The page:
QUESTION: What should I expect from my lawyer, what are his responsibilities to me?

James M. Edwards, P.C.
1401 17th Street, Suite 330
Denver, CO 80202
(303) 293-8191
FAX (303) 292-0924

ANSWER: You should expect that your lawyer will be able to leap over tall buildings in a single bound, be faster than a speeding bullet and more powerful than a locomotive. And to do all of that for free.
Realistically, your lawyer owes you several important duties. To put it most simply, your lawyer should not steal from you, nor cheat you, nor deceive you. Your lawyer should be able to handle the case in a competent, knowledgeable and effective manner. Your lawyer should inform you of all stages of the proceedings and advise you of potential risks and benefits. Your lawyer should stay active on your file and not let it sit idle. Your lawyer should take your phone calls and promptly return all messages. One of the largest sources of complaints against lawyers is that the lawyer neglected the matter.
Your lawyer should not guarantee results or a specific amount of a recovery, especially upon first meeting you. Your lawyer should make the billing arrangements clear so that you know what you are being charged and in what fashion. The hourly rate should be plainly set forth for all people working on the file: senior lawyers, associates, paralegals. Some firms charge the client for secretarial time or overtime. The lawyer should be clear on these type of charges and on all of the costs and expenses to be charged. Costs include items such as postage, photocopying, out of pocket expenses, deposition fees, court reporter charges, expert witness fees. The lawyer should not add surcharges to items such as postage, photocopies, or delivery services. A lawyer is entitled to recover the out of pocket expenses but should not make a profit on these items. If your lawyer will be out of town working on your file, is the lawyer flying first class and staying at the Ritz and charging it all to you? Be sure you know.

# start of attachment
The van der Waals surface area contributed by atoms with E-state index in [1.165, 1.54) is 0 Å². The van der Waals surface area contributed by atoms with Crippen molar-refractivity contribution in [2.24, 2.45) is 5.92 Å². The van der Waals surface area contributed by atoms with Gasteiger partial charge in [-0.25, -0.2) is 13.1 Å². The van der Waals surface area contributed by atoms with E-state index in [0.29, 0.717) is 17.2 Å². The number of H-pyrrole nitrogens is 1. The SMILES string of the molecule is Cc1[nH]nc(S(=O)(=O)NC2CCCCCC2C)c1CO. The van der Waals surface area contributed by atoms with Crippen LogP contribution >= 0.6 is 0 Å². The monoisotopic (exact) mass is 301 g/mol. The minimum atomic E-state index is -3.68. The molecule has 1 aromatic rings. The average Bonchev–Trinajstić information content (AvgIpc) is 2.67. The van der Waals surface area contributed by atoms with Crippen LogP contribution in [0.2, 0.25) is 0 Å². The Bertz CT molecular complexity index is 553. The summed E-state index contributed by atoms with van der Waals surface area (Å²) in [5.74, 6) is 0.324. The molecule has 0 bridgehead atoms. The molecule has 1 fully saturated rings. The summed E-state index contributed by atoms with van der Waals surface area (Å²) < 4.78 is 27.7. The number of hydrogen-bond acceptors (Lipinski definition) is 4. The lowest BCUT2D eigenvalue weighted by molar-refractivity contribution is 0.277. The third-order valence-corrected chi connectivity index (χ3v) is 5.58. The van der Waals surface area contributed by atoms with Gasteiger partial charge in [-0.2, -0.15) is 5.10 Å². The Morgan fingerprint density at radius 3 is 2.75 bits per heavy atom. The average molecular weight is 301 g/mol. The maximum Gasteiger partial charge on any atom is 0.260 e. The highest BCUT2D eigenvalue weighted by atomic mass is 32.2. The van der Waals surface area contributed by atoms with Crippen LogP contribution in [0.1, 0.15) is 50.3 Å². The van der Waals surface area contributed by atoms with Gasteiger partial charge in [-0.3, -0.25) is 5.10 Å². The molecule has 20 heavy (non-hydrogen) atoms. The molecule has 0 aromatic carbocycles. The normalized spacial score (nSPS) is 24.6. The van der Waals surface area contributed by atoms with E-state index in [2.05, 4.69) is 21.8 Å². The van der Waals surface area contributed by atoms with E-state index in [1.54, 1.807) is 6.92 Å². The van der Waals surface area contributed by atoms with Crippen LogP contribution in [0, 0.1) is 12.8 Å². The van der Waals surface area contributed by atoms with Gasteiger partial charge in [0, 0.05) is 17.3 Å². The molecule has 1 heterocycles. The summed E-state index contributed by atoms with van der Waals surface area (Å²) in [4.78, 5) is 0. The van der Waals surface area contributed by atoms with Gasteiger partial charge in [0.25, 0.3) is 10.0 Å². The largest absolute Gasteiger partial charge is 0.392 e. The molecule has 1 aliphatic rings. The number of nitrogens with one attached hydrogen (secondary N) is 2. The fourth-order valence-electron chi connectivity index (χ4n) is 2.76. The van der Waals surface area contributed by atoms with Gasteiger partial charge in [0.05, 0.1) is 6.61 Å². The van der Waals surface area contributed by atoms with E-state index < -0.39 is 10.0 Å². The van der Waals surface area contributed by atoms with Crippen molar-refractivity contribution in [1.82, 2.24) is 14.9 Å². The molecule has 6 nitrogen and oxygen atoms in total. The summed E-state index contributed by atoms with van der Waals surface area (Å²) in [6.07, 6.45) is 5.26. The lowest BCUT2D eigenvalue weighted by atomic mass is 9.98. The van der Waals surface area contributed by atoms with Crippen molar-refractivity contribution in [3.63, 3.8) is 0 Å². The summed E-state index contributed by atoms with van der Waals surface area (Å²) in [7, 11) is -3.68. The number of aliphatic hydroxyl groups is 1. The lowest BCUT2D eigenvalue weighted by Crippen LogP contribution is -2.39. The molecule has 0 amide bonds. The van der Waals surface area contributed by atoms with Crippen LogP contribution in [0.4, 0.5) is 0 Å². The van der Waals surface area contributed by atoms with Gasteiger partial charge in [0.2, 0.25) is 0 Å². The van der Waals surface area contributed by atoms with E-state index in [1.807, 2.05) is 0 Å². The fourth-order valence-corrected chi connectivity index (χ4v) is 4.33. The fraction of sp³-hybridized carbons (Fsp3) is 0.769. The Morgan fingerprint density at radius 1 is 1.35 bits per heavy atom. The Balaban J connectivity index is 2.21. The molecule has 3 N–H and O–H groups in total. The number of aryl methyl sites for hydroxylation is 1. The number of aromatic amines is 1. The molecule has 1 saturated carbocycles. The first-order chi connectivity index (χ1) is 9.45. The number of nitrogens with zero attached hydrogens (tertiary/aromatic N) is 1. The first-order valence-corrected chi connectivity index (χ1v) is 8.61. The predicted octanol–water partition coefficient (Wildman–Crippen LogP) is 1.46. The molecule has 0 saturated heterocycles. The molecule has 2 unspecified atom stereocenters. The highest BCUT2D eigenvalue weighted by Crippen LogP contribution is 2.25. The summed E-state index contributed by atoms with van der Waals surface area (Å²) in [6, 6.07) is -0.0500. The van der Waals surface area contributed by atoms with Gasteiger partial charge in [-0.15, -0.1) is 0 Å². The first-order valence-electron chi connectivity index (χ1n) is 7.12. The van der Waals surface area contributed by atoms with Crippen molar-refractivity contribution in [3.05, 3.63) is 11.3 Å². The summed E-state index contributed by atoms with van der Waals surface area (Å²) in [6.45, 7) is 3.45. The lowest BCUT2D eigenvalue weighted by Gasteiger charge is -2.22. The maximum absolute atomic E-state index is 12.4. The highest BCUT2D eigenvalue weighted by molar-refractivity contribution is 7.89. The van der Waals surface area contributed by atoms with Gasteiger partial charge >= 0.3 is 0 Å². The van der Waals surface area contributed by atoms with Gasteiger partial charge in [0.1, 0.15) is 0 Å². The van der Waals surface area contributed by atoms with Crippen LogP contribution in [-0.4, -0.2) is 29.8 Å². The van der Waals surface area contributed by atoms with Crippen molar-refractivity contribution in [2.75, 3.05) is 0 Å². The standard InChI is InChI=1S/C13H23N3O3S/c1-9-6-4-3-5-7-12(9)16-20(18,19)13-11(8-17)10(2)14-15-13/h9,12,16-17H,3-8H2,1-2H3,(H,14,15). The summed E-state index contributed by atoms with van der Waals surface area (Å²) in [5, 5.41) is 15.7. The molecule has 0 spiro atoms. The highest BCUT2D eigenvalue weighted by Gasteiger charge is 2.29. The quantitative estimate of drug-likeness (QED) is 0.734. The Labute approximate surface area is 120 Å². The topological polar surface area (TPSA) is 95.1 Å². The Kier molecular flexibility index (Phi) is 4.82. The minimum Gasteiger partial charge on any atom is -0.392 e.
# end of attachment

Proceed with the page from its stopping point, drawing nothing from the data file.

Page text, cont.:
Your lawyer must provide you a written fee agreement if your case is being handled on a contingent fee basis. If your is an hourly fee case, or a flat fee case, then the scope of the representation should be clearly understood by all parties. Supreme Court rules require a written fee schedule be provided to new clients. Non-refundable retainers are not allowed by the Colorado Supreme Court and are improper. The lawyer should charge only for the work done. If the task takes less time than covered by the retainer you should receive a refund.
Also, does the lawyer charge interest on past due amounts? When does the account become past due? The best way to be sure of the terms is to put it in writing. These fee and engagement agreements should also spell out what happens in the event you fire the lawyer, or the lawyer wants to “fire†you as a client. There are times when a lawyer may properly retain your file or documents until the account is paid.

The bill you receive from your lawyer should show the work that is being done, the time it took and the amount you are being charged. You should be wary about repeated vague billing terms such as "file work" or "file review,", that could be a sign that your file is being "churned" just to generate fees. If you have questions about your bill then ask promptly.